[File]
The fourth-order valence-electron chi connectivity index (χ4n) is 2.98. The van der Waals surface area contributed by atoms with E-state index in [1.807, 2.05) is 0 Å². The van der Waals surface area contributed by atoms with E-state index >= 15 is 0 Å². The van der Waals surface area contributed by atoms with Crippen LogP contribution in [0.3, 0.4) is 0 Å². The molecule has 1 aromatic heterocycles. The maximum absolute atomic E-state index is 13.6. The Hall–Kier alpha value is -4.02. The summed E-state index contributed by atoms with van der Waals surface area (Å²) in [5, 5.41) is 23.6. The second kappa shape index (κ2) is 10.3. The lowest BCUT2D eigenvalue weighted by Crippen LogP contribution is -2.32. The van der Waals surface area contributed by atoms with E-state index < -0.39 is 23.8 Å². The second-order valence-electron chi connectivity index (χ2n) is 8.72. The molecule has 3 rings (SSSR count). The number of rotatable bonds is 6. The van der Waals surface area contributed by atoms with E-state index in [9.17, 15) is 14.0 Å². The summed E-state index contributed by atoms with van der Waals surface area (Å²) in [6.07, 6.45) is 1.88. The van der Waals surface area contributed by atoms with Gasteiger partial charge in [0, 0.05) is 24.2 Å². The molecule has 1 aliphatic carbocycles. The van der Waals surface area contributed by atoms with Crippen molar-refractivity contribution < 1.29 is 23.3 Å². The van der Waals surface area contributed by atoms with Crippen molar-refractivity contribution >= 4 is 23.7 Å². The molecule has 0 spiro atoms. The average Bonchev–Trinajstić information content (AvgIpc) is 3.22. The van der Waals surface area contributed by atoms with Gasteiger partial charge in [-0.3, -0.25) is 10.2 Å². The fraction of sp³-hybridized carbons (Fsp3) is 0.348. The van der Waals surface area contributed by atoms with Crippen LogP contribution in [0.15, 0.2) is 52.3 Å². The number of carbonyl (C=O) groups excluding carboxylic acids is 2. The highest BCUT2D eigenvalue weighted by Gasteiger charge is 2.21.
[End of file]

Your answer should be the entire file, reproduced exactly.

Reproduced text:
The fourth-order valence-electron chi connectivity index (χ4n) is 2.98. The van der Waals surface area contributed by atoms with E-state index in [1.807, 2.05) is 0 Å². The van der Waals surface area contributed by atoms with E-state index >= 15 is 0 Å². The van der Waals surface area contributed by atoms with Crippen LogP contribution in [0.3, 0.4) is 0 Å². The molecule has 1 aromatic heterocycles. The maximum absolute atomic E-state index is 13.6. The Hall–Kier alpha value is -4.02. The summed E-state index contributed by atoms with van der Waals surface area (Å²) in [5, 5.41) is 23.6. The second kappa shape index (κ2) is 10.3. The lowest BCUT2D eigenvalue weighted by Crippen LogP contribution is -2.32. The van der Waals surface area contributed by atoms with E-state index < -0.39 is 23.8 Å². The second-order valence-electron chi connectivity index (χ2n) is 8.72. The molecule has 3 rings (SSSR count). The number of rotatable bonds is 6. The van der Waals surface area contributed by atoms with E-state index in [9.17, 15) is 14.0 Å². The summed E-state index contributed by atoms with van der Waals surface area (Å²) in [6.07, 6.45) is 1.88. The van der Waals surface area contributed by atoms with Gasteiger partial charge in [0, 0.05) is 24.2 Å². The molecule has 1 aliphatic carbocycles. The van der Waals surface area contributed by atoms with Crippen molar-refractivity contribution < 1.29 is 23.3 Å². The van der Waals surface area contributed by atoms with Crippen molar-refractivity contribution >= 4 is 23.7 Å². The molecule has 0 spiro atoms. The average Bonchev–Trinajstić information content (AvgIpc) is 3.22. The van der Waals surface area contributed by atoms with Gasteiger partial charge in [-0.3, -0.25) is 10.2 Å². The fraction of sp³-hybridized carbons (Fsp3) is 0.348. The van der Waals surface area contributed by atoms with Crippen LogP contribution in [0.15, 0.2) is 52.3 Å². The number of carbonyl (C=O) groups excluding carboxylic acids is 2. The highest BCUT2D eigenvalue weighted by Gasteiger charge is 2.21.